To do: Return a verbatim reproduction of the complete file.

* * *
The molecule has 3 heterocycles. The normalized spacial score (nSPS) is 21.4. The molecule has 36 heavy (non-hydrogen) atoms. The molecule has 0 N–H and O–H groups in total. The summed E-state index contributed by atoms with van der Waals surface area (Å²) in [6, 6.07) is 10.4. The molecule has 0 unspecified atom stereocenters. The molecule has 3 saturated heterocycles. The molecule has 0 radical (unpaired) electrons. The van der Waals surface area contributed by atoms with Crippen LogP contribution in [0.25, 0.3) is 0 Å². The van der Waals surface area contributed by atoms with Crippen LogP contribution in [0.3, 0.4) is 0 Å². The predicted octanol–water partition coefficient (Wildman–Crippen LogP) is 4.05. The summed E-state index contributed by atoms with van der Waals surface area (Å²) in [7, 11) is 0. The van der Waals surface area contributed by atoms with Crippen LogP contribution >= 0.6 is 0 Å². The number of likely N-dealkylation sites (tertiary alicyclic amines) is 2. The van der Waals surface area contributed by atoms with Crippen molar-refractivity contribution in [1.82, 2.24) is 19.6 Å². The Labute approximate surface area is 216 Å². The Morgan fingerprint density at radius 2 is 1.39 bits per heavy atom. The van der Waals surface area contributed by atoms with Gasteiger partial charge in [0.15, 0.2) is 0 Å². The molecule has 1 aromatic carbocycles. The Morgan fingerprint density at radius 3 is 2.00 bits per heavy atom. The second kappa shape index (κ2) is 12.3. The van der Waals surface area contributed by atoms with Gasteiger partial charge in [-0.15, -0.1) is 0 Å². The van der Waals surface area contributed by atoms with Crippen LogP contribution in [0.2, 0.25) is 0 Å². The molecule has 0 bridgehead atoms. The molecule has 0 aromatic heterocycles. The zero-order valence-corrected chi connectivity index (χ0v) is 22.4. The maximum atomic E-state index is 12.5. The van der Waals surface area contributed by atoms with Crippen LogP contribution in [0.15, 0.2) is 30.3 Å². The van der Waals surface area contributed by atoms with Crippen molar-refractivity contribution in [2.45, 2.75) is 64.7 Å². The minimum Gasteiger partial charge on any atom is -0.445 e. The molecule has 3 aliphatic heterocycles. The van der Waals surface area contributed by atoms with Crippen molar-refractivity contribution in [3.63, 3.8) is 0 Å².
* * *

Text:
The molecule has 3 heterocycles. The normalized spacial score (nSPS) is 21.4. The molecule has 36 heavy (non-hydrogen) atoms. The molecule has 0 N–H and O–H groups in total. The summed E-state index contributed by atoms with van der Waals surface area (Å²) in [6, 6.07) is 10.4. The molecule has 0 unspecified atom stereocenters. The molecule has 3 saturated heterocycles. The molecule has 0 radical (unpaired) electrons. The van der Waals surface area contributed by atoms with Crippen LogP contribution in [0.25, 0.3) is 0 Å². The van der Waals surface area contributed by atoms with Crippen LogP contribution in [0.3, 0.4) is 0 Å². The predicted octanol–water partition coefficient (Wildman–Crippen LogP) is 4.05. The summed E-state index contributed by atoms with van der Waals surface area (Å²) in [7, 11) is 0. The van der Waals surface area contributed by atoms with Crippen LogP contribution >= 0.6 is 0 Å². The number of likely N-dealkylation sites (tertiary alicyclic amines) is 2. The van der Waals surface area contributed by atoms with Crippen molar-refractivity contribution in [1.82, 2.24) is 19.6 Å². The Labute approximate surface area is 216 Å². The Morgan fingerprint density at radius 2 is 1.39 bits per heavy atom. The van der Waals surface area contributed by atoms with Gasteiger partial charge in [0.15, 0.2) is 0 Å². The molecule has 1 aromatic carbocycles. The Morgan fingerprint density at radius 3 is 2.00 bits per heavy atom. The second kappa shape index (κ2) is 12.3. The van der Waals surface area contributed by atoms with Gasteiger partial charge in [-0.15, -0.1) is 0 Å². The van der Waals surface area contributed by atoms with Crippen LogP contribution in [0.2, 0.25) is 0 Å². The molecule has 0 bridgehead atoms. The molecule has 0 aromatic heterocycles. The zero-order valence-corrected chi connectivity index (χ0v) is 22.4. The maximum atomic E-state index is 12.5. The van der Waals surface area contributed by atoms with Crippen LogP contribution in [0.15, 0.2) is 30.3 Å². The van der Waals surface area contributed by atoms with Crippen molar-refractivity contribution in [2.45, 2.75) is 64.7 Å². The minimum Gasteiger partial charge on any atom is -0.445 e. The molecule has 3 aliphatic heterocycles. The van der Waals surface area contributed by atoms with Crippen molar-refractivity contribution in [3.63, 3.8) is 0 Å².